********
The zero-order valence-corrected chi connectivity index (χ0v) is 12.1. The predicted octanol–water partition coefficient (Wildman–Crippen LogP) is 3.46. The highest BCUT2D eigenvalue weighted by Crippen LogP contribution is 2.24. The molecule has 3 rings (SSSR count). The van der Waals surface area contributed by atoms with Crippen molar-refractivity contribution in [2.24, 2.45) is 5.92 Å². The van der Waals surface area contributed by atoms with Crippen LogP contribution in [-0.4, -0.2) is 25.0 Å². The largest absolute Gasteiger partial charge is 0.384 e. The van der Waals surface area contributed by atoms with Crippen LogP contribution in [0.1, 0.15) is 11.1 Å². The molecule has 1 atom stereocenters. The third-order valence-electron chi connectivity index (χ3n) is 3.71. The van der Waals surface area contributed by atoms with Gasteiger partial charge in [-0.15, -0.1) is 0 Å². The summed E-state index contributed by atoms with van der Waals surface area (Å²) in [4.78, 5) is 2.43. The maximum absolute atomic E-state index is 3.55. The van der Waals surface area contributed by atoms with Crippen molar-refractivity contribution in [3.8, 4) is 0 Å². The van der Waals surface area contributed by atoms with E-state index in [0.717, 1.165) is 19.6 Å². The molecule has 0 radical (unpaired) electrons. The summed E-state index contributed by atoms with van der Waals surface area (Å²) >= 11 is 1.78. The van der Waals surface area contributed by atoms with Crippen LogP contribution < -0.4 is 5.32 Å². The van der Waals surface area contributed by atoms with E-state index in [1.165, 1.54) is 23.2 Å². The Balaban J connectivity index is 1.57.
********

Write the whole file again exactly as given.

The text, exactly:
The zero-order valence-corrected chi connectivity index (χ0v) is 12.1. The predicted octanol–water partition coefficient (Wildman–Crippen LogP) is 3.46. The highest BCUT2D eigenvalue weighted by Crippen LogP contribution is 2.24. The molecule has 3 rings (SSSR count). The van der Waals surface area contributed by atoms with Crippen molar-refractivity contribution in [2.24, 2.45) is 5.92 Å². The van der Waals surface area contributed by atoms with Crippen LogP contribution in [-0.4, -0.2) is 25.0 Å². The largest absolute Gasteiger partial charge is 0.384 e. The van der Waals surface area contributed by atoms with Crippen LogP contribution in [0.1, 0.15) is 11.1 Å². The molecule has 1 atom stereocenters. The third-order valence-electron chi connectivity index (χ3n) is 3.71. The van der Waals surface area contributed by atoms with Gasteiger partial charge in [-0.15, -0.1) is 0 Å². The summed E-state index contributed by atoms with van der Waals surface area (Å²) in [4.78, 5) is 2.43. The maximum absolute atomic E-state index is 3.55. The van der Waals surface area contributed by atoms with Crippen molar-refractivity contribution in [3.8, 4) is 0 Å². The van der Waals surface area contributed by atoms with E-state index in [0.717, 1.165) is 19.6 Å². The molecule has 0 radical (unpaired) electrons. The summed E-state index contributed by atoms with van der Waals surface area (Å²) >= 11 is 1.78. The van der Waals surface area contributed by atoms with Crippen LogP contribution < -0.4 is 5.32 Å². The van der Waals surface area contributed by atoms with E-state index in [1.165, 1.54) is 23.2 Å². The Balaban J connectivity index is 1.57.